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Joey Logano’s crew chief likes new aero rules, drop in downforce

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The force will not be with Todd Gordon, Joey Logano or any other crew chief and driver in the Monster Energy NASCAR Cup Series as much this season.

Downforce, that is.

On Monday’s “The Morning Drive” on SiriusXM NASCAR Radio, Gordon talked at length about how the new aero rules will impact racing this season in NASCAR’s premier series.

Following last month’s tire test at Las Vegas Motor Speedway (Jan. 10-11) and last week’s test at Phoenix Raceway, Gordon said Logano’s No. 22 Shell Pennzoil Ford Fusion showed a dramatic drop in downforce.

“If you look to Las Vegas test to Las Vegas test over two years (2016 vs. 2017), at probably 200 mph, it’s probably 500 pounds of downforce that they’ve taken off the cars,” Gordon said. “It’s a substantial number, but obviously as you go slower, that becomes reduced.

“Middle of the corner, it’s probably about half that because our speeds are in the 150 (mph) range at some places. But it’s still a dramatic change in downforce, but I think it’s made better racing, less dirty air and we’ll continue on that path.”

One of the key differences is in the makeup and size of the rear spoiler. During last year’s low downforce races at Kentucky and Michigan, the rear spoiler was 2.5 inches tall, down from the 3.5-inch spoiler used in other races. This season, for all races, the rear spoiler will be 2.35 inches tall.

“It’s a little different than what we had for low downforce last year in that the spoiler we had at Kentucky and Michigan was taller and narrower than what we got this year,” Gordon said. “Similar amounts of downforce, a little more sideforce with the spoiler being wider than what it was at the low downforce races last year.”

The Phoenix test only heightened Gordon’s optimism about how the new aero rules will come into play.

“I really like it,” he said on SiriusXM NASCAR Radio. “I think NASCAR did a good job in trying to keep balance in our race cars as they’ve taken downforce away from them. The cars aren’t drastically different in the balance they’ve got.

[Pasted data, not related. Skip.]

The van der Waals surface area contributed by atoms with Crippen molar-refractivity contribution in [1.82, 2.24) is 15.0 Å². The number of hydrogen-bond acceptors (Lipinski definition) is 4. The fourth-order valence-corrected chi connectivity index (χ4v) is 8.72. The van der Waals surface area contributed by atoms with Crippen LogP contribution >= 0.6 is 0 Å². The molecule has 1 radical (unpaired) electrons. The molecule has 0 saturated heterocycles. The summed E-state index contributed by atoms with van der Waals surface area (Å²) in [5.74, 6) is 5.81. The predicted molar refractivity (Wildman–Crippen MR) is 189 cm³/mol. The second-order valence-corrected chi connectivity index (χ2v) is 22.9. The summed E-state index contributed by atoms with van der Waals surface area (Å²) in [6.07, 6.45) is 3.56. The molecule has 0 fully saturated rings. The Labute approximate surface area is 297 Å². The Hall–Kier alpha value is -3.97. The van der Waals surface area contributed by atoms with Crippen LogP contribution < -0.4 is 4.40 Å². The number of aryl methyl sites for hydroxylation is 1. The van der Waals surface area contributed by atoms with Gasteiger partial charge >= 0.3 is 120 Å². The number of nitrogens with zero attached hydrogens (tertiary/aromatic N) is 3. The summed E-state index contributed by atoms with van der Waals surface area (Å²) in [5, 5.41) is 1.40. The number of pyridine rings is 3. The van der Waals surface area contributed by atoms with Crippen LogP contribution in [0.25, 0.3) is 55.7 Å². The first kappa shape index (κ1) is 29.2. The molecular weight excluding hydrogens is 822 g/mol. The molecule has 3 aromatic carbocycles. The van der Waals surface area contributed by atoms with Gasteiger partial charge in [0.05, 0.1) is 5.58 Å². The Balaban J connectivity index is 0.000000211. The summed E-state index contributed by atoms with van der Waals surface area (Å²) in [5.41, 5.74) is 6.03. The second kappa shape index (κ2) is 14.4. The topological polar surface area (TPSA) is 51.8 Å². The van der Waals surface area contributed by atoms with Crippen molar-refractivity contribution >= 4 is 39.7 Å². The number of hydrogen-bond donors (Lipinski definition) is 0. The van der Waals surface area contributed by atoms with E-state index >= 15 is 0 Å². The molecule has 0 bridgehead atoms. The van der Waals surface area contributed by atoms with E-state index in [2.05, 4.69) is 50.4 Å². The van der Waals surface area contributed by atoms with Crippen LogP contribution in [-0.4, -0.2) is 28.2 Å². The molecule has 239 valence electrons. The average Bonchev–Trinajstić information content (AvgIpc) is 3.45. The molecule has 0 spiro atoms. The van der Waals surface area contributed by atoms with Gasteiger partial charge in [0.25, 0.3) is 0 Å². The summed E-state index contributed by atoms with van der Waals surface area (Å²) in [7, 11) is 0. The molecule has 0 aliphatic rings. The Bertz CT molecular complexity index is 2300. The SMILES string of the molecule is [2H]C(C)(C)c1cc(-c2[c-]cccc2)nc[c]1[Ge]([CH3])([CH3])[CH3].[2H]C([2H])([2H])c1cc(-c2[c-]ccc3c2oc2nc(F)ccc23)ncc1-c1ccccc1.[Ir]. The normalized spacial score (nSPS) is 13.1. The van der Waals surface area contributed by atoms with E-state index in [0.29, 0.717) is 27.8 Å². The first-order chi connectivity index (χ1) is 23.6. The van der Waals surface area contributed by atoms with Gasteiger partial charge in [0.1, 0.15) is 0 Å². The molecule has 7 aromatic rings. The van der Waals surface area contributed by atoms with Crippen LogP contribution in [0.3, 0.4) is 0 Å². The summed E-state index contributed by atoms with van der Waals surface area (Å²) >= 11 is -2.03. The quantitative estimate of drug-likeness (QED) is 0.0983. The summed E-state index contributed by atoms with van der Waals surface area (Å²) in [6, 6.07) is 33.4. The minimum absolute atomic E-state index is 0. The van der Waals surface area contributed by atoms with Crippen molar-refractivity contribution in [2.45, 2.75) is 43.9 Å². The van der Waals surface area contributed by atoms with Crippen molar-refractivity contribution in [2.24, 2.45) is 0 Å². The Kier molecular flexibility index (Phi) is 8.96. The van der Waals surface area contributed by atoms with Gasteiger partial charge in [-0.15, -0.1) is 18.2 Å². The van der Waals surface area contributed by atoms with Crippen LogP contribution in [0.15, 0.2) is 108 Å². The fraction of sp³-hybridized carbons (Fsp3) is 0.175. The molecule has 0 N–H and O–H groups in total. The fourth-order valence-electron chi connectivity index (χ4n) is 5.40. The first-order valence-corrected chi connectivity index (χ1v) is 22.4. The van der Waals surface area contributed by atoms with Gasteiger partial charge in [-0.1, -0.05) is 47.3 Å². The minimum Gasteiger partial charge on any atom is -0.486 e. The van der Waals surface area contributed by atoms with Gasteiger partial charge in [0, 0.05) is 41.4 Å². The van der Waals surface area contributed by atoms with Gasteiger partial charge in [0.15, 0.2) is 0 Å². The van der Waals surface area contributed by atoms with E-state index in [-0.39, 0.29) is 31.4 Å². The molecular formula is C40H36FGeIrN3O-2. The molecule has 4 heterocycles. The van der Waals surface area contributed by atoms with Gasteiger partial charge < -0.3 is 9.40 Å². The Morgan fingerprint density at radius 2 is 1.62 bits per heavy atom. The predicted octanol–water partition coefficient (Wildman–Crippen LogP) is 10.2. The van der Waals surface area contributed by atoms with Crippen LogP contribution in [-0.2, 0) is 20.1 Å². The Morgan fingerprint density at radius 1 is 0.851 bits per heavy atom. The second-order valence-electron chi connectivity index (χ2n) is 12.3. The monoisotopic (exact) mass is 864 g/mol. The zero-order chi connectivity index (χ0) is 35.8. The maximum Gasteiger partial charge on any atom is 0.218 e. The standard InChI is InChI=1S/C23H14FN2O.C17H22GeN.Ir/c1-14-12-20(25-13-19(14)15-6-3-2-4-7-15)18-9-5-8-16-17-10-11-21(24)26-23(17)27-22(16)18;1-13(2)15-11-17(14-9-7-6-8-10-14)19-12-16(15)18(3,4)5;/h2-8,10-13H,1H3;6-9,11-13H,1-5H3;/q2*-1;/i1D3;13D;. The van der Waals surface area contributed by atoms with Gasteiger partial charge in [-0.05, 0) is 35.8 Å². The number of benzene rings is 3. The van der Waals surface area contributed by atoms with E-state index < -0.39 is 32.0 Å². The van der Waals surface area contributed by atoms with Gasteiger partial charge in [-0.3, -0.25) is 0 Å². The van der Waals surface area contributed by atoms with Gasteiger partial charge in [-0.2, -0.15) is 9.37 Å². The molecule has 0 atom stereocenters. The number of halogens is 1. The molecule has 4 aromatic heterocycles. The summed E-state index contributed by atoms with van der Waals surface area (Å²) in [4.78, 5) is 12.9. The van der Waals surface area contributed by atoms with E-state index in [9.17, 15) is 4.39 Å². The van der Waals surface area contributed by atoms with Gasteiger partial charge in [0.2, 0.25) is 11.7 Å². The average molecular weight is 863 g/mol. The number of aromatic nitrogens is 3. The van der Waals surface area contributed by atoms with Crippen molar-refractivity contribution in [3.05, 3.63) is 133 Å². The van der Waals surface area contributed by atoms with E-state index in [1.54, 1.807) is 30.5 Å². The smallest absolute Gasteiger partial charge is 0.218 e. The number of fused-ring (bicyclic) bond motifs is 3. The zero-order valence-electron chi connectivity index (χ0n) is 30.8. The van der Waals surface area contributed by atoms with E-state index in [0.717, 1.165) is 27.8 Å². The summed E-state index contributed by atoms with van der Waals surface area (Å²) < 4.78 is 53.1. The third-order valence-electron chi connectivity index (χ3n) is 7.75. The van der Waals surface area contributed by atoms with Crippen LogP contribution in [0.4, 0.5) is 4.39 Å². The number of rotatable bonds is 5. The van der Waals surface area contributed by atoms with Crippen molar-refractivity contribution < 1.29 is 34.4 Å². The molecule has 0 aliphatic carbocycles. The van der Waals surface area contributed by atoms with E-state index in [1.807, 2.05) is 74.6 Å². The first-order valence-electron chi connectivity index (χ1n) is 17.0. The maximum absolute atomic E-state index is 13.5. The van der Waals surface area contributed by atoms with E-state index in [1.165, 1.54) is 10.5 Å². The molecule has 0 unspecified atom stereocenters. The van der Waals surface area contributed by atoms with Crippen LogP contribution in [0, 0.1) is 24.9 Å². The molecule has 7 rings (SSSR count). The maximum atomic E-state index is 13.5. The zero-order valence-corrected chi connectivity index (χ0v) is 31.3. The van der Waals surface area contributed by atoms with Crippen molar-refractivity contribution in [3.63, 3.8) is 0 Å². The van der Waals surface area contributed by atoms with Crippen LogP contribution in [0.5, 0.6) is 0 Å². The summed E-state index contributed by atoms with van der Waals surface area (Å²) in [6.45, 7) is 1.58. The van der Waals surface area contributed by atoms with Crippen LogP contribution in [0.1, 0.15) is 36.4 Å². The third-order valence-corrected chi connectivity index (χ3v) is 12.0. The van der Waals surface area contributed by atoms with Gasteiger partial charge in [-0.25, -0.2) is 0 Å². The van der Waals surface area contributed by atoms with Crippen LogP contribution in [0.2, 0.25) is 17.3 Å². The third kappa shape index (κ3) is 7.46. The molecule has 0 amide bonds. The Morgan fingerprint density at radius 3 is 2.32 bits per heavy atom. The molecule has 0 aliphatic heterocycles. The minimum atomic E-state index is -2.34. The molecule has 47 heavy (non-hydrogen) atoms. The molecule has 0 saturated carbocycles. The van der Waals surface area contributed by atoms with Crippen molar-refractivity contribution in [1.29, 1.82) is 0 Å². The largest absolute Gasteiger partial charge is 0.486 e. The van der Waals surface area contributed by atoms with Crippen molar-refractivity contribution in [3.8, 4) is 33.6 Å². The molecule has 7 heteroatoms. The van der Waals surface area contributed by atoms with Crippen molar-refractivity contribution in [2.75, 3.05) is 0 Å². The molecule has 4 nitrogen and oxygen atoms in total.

“When Joey hopped in and drove it, it’s not like ‘Oh my goodness, we’ve got to tighten up a bunch or free up a bunch.’ The mechanical balance that we’ve got to have with the car is still the same, it just slides around more. I think NASCAR did a great job identifying what we need to do there. It’s going to make it interesting.

“I’d say the bigger piece, the ‘Oh my God moment’ was when we went to the Las Vegas test. Joey said, ‘Holy cow, these things continue accelerating down to the corner.’ It used to be when we got to the start/finish line that there’d be so much drag on the car, the car would quit accelerating with so much drag.

“Now that spoiler is smaller and it continues to accelerate all the way down into the corner, it’s a lot of speed that we make into the corner but we’ve also taken some of that corner speed out of them. I think it’ll be good for racing. It showed that last year when we ran it the few times we did and I really look forward to what we’ve got.”

MORE: Changes to NASCAR rulebook – driver biometrics, roof hatch, rear spoiler height

Erik Jones, in his rookie NASCAR Cup season, agrees with Gordon that the new aero rules make for a noticeable impact while driving his No. 77 Toyota Camry for Furniture Row Racing.

“It’s different; it’s a lot different,” Jones said at last week’s test in Phoenix. “This is the second time I’ve driven the low, down-force package. Quite a bit different in general and a little bit more challenging overall to drive than what the Xfinity cars are or the what the previous package was on the Cup cars when I drove it in 2015. Just kind of figuring it out.”

On the flipside is Kevin Harvick. After 35 career Cup wins, all in Chevrolets, the 2014 Cup champ said the biggest difference in the switch to Ford is “the way it sounds.”